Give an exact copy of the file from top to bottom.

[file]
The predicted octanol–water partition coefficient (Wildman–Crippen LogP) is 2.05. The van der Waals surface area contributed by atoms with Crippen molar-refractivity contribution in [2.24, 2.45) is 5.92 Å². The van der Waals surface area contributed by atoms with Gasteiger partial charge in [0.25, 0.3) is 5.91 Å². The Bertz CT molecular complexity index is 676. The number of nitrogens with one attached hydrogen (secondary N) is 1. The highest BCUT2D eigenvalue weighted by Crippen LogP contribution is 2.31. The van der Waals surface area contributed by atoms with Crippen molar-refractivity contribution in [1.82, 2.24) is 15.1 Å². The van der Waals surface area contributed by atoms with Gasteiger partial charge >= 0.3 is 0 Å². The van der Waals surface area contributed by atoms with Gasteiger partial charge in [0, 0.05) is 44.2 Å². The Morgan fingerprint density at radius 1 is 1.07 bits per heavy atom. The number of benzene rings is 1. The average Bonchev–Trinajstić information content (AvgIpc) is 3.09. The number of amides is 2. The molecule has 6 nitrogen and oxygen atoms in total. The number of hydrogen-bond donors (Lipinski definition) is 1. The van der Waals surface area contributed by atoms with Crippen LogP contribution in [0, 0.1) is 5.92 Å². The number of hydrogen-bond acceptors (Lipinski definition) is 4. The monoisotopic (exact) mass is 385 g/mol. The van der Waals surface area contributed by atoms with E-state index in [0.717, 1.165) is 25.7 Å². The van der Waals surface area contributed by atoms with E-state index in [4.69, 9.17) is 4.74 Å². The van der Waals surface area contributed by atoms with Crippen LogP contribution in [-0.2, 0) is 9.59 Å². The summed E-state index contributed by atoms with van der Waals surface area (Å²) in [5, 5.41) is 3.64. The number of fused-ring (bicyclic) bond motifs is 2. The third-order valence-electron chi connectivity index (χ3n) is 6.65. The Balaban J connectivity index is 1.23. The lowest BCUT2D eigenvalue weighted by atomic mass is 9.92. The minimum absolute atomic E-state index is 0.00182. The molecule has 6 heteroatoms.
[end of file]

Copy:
The predicted octanol–water partition coefficient (Wildman–Crippen LogP) is 2.05. The van der Waals surface area contributed by atoms with Crippen molar-refractivity contribution in [2.24, 2.45) is 5.92 Å². The van der Waals surface area contributed by atoms with Gasteiger partial charge in [0.25, 0.3) is 5.91 Å². The Bertz CT molecular complexity index is 676. The number of nitrogens with one attached hydrogen (secondary N) is 1. The highest BCUT2D eigenvalue weighted by Crippen LogP contribution is 2.31. The van der Waals surface area contributed by atoms with Crippen molar-refractivity contribution in [1.82, 2.24) is 15.1 Å². The van der Waals surface area contributed by atoms with Gasteiger partial charge >= 0.3 is 0 Å². The van der Waals surface area contributed by atoms with Gasteiger partial charge in [0, 0.05) is 44.2 Å². The Morgan fingerprint density at radius 1 is 1.07 bits per heavy atom. The number of benzene rings is 1. The average Bonchev–Trinajstić information content (AvgIpc) is 3.09. The number of amides is 2. The molecule has 6 nitrogen and oxygen atoms in total. The number of hydrogen-bond donors (Lipinski definition) is 1. The van der Waals surface area contributed by atoms with Crippen LogP contribution in [0, 0.1) is 5.92 Å². The number of hydrogen-bond acceptors (Lipinski definition) is 4. The monoisotopic (exact) mass is 385 g/mol. The van der Waals surface area contributed by atoms with E-state index in [0.717, 1.165) is 25.7 Å². The van der Waals surface area contributed by atoms with E-state index in [4.69, 9.17) is 4.74 Å². The van der Waals surface area contributed by atoms with Crippen LogP contribution in [-0.2, 0) is 9.59 Å². The summed E-state index contributed by atoms with van der Waals surface area (Å²) in [5, 5.41) is 3.64. The number of fused-ring (bicyclic) bond motifs is 2. The third-order valence-electron chi connectivity index (χ3n) is 6.65. The Balaban J connectivity index is 1.23. The lowest BCUT2D eigenvalue weighted by atomic mass is 9.92. The minimum absolute atomic E-state index is 0.00182. The molecule has 6 heteroatoms.